What if—through thorough research—a limited set of online environments could be defined and optimized for a particular human behavior or category? For example, rather than every online store operating differently, the development of an optimal environment for buying products could provide a foundation for individual companies to use. Then, companies could focus on products, pricing, content, organization and functionality. Individual companies cannot reliably create an optimal task environment, and the variance between the experiences provided by different companies weaken the overall opportunity for each other. Having optimized environments based on different tasks and behaviors would create a Web that works exponentially better.
Enriching the user experience
Either of these can be applied at the browser or desktop level. Identifying how different people interact with applications should only be done by a few companies that invest in thoroughly solving those problems. And because of the consolidation of resources, they could solve those problems correctly. Site design—which now makes up the majority of time and money spent on Web design—can become a process of content collection, organization and creation, with a minimal amount of visual design and assembly.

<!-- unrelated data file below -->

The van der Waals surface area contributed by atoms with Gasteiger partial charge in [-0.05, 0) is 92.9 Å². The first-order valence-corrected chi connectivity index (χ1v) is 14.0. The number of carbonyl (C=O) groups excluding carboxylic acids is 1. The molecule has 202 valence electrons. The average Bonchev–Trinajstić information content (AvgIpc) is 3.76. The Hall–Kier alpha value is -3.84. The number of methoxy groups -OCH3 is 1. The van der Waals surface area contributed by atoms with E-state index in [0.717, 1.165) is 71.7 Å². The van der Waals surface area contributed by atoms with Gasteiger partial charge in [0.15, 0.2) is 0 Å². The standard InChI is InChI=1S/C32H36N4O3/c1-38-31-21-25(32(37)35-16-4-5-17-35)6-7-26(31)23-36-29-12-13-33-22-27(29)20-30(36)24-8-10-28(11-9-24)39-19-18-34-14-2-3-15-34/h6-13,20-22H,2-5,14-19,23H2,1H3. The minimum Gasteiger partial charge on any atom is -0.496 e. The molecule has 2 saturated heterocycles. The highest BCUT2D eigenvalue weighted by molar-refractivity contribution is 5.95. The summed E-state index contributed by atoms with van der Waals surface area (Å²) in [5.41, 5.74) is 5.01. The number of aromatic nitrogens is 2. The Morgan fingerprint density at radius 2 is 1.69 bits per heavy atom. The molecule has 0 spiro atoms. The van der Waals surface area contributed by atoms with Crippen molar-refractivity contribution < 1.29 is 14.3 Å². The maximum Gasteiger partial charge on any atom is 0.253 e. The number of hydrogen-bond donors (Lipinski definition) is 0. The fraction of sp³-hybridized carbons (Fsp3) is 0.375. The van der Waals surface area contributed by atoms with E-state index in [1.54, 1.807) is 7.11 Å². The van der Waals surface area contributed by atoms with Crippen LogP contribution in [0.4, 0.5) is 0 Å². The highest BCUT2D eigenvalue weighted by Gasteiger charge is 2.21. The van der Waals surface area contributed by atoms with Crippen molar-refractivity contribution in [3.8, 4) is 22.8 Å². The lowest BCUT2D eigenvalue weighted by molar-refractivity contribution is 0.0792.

Instead of designing, creating and deploying a site at the business level, content and specifications can be prepared and pushed forward, converted by the browser or application into the interactive form that each individual customer has specified is preferable.
Not only does this dramatically improve the user experience, it could ultimately save billions of dollars. Companies could shutter their usability labs, send most of their engineers home, hire fewer designers. It makes perfect business sense. And, before my design brethren take out their torches and pitchforks and round up the user experience posse to burn me at the stake for heresy, I submit to you that our jobs are already in far more peril than we realize. They have been commodified and are moving offshore. As technology continues to advance, inevitably there will be fewer of us needed to do the work that we do. Future value will reside more in research and strategic elements of design, one way or the other. These are areas that all of us can participate in with some training and experience.